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7 sneaky ways to get students reading using technology

E-School News – Eve Heaton

“We all have had students in our classroom who dislike reading. You can spot them easily during their silent reading time: staring at the wall, using the bathroom, or attempting to sharpen pencils that clearly do not need sharpening. Sadly, the number seems to jump year after year. You attempt to cajole, differentiate, and bring in parents knowing that the only way to improve reading is to read. Don’t give up hope! You can get these students reading, but it is time to get creative, smart—and yes, sneaky—about it. Sometimes, using something many students like (technology) can get them inspired to read.”(more)

The Best Ways to Build Strong Early Reading Skills

The Huffington Post – Merete L. Kropp

“Filled with good intentions, some parents employ popular strategies with the goal of building strong readers from infancy in the years leading up to their child entering school. A number of adults mistakenly assume that drill and practice techniques or memorization are the most effective ways for their young child to learn to read. Alphabet puzzles, flashcards and leveled readers are introduced and rehearsed as though children are computers that can be fed bits of information that the brain will synthesize and spit out as reading ability. Research on reading acquisition tells a different story.”(more)

Fiction has significant role in social emotional learning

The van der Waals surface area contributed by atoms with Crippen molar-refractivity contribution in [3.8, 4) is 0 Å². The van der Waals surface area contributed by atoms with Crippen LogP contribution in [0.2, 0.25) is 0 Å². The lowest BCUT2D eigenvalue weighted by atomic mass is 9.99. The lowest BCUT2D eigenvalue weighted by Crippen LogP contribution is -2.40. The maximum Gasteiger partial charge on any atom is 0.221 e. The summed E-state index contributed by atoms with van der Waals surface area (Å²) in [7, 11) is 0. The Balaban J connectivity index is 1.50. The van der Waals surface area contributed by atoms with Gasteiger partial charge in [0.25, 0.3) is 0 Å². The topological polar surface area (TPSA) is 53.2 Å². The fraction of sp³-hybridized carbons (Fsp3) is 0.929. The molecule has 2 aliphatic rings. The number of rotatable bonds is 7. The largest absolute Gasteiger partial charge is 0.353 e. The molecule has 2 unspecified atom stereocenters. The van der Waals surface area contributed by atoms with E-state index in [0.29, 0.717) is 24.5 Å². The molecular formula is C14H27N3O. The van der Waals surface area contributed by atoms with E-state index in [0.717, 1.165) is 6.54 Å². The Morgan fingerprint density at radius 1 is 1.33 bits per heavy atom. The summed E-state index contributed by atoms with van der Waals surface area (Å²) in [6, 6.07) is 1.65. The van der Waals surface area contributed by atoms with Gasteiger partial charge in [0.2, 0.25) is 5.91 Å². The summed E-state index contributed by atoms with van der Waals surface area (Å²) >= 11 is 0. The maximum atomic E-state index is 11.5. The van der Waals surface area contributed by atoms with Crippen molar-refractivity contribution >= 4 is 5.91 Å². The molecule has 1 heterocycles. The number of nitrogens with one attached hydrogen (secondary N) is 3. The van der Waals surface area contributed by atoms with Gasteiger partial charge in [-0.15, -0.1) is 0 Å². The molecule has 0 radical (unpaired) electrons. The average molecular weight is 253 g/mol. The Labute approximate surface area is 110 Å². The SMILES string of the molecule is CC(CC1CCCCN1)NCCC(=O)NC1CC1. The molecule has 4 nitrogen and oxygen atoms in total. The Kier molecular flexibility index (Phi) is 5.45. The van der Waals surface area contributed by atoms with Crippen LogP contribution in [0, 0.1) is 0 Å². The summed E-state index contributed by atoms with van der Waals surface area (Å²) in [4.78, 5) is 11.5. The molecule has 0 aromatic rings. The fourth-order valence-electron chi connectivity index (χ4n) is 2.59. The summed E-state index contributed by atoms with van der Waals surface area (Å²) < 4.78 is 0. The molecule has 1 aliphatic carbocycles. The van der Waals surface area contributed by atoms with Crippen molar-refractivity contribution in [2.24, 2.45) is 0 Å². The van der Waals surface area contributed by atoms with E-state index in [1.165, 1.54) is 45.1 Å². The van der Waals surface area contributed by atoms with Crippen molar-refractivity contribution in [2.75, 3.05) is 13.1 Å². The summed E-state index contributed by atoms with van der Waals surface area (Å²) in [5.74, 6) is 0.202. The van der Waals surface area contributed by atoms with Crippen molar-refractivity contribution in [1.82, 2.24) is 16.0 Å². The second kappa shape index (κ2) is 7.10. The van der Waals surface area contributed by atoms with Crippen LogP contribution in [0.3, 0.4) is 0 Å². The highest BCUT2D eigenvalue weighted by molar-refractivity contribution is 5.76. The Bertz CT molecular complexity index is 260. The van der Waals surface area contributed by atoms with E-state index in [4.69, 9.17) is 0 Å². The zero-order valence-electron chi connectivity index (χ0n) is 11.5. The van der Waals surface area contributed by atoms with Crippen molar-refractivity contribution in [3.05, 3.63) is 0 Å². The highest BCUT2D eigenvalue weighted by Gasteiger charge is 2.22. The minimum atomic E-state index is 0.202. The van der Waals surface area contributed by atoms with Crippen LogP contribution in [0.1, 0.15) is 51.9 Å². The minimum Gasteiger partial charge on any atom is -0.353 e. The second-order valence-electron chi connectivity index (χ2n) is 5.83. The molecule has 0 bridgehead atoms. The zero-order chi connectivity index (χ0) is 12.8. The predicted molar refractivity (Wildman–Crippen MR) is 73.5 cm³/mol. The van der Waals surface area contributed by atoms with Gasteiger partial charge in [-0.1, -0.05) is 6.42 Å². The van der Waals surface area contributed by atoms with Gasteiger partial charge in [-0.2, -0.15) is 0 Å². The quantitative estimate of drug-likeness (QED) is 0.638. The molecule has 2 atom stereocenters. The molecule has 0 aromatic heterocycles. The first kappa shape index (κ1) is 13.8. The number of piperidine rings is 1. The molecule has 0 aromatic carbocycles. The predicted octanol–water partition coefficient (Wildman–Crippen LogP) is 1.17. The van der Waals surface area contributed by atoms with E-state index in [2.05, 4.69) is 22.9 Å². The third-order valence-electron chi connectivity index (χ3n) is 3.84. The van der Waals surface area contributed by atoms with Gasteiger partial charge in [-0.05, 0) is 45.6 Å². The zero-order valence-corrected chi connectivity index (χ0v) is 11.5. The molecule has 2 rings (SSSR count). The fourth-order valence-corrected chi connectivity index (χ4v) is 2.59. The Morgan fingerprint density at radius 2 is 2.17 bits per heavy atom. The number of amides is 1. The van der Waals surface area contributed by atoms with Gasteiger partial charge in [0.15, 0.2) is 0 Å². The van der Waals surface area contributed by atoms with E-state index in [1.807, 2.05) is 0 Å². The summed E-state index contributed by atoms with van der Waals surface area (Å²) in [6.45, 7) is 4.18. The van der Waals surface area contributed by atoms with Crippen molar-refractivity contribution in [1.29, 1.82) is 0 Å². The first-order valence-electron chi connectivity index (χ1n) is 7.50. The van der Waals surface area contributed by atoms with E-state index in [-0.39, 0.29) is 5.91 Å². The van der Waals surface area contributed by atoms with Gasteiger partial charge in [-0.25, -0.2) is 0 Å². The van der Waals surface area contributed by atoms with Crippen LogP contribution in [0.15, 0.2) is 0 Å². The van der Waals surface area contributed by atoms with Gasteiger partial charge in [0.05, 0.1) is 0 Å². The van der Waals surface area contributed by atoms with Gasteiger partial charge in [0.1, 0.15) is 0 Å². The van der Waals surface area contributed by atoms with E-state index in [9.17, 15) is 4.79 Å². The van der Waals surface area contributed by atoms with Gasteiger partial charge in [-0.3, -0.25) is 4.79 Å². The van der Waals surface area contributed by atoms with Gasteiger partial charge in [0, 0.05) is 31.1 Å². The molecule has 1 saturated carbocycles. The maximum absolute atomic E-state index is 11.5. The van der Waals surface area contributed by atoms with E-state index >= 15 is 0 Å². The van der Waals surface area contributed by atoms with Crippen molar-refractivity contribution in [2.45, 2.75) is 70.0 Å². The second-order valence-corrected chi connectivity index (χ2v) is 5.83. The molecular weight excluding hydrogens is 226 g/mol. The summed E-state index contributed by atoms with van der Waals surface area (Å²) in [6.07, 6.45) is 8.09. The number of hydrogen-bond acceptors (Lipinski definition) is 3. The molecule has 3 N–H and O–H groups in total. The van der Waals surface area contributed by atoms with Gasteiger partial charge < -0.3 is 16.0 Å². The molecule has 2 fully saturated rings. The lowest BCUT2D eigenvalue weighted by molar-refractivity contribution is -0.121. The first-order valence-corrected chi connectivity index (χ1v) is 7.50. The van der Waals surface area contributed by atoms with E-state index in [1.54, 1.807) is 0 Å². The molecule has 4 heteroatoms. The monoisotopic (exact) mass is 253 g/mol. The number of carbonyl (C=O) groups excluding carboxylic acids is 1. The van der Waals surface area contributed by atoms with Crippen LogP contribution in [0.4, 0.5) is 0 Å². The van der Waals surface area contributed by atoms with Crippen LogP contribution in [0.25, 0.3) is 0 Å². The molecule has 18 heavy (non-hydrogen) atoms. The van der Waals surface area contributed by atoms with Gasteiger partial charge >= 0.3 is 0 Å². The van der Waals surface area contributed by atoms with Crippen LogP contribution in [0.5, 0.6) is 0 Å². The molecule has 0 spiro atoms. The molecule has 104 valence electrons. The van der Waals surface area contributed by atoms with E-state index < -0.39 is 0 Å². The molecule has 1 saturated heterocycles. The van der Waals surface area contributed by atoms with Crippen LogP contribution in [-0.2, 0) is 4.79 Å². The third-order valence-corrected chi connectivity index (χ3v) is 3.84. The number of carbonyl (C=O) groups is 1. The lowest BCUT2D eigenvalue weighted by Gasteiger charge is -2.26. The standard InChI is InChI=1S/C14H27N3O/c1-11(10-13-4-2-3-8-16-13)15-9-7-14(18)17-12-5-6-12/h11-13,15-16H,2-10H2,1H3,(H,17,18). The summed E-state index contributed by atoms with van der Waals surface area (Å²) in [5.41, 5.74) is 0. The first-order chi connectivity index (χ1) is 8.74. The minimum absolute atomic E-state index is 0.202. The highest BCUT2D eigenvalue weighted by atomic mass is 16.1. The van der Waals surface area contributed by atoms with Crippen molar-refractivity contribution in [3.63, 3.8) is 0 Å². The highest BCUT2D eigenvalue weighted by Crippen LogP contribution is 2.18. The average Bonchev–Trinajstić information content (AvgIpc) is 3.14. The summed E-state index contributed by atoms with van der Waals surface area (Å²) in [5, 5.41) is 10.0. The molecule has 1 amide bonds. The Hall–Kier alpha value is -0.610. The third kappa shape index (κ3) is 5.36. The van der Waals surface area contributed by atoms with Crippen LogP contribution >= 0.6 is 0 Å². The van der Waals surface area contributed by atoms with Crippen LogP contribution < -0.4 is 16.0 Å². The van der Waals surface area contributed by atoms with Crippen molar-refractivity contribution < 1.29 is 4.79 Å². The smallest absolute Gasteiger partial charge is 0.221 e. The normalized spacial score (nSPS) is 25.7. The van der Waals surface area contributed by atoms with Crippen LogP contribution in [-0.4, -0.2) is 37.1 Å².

Education Dive – Tara García Mathewson

“Researchers describe “theory of mind” as the ability to recognize mental states in others and understand that others have perspectives and desires that are different from one’s own. When classroom assignments develop students’ social emotional skills, they include fostering an ability to regulate one’s own emotions, often in an attempt to communicate or otherwise form relationships with others. The term theory of mind, from cognitive science, and the concept of social-emotional skill-building, now very much in vogue in U.S. classrooms, are connected. And ongoing research indicates students might be able to improve their theory of mind abilities by reading fiction.”(more)

Authors and teachers pick a children’s book for Christmas

The Guardian – Rebecca Ratcliffe

“Education Guardian’s Christmas gift ideas from teachers and authors, with Anne Fine, Holly Smale, Frank Cottrell Boyce, Michael Morpurgo and Julia Donaldson.
The Frog and Toad books are perfect gifts. Children of three to five adore these wry, intelligent and gentle stories about two very different friends. Frog is patient and modest. Toad is not. But together they face the problems any child will recognise: ice‑creams that melt too fast, an overpowering inability to get out of bed, lost buttons, failure of will power, and all the myriad misunderstandings, anxieties and triumphs of small busy lives.”(more)

Reading with your children—books vs tablets

Medical X-Press – Nicola Yuill

“Most of us have an opinion about whether we prefer reading on screen or paper: but what difference does it make for children? The truth is that technology is now encountered from babyhood. Anecdotes abound of toddlers swiping their fingers across paper rather than turning the page, while parents and teachers express their fear of screen addiction as tablets introduce new distractions as well as new attractions for young readers.”(more)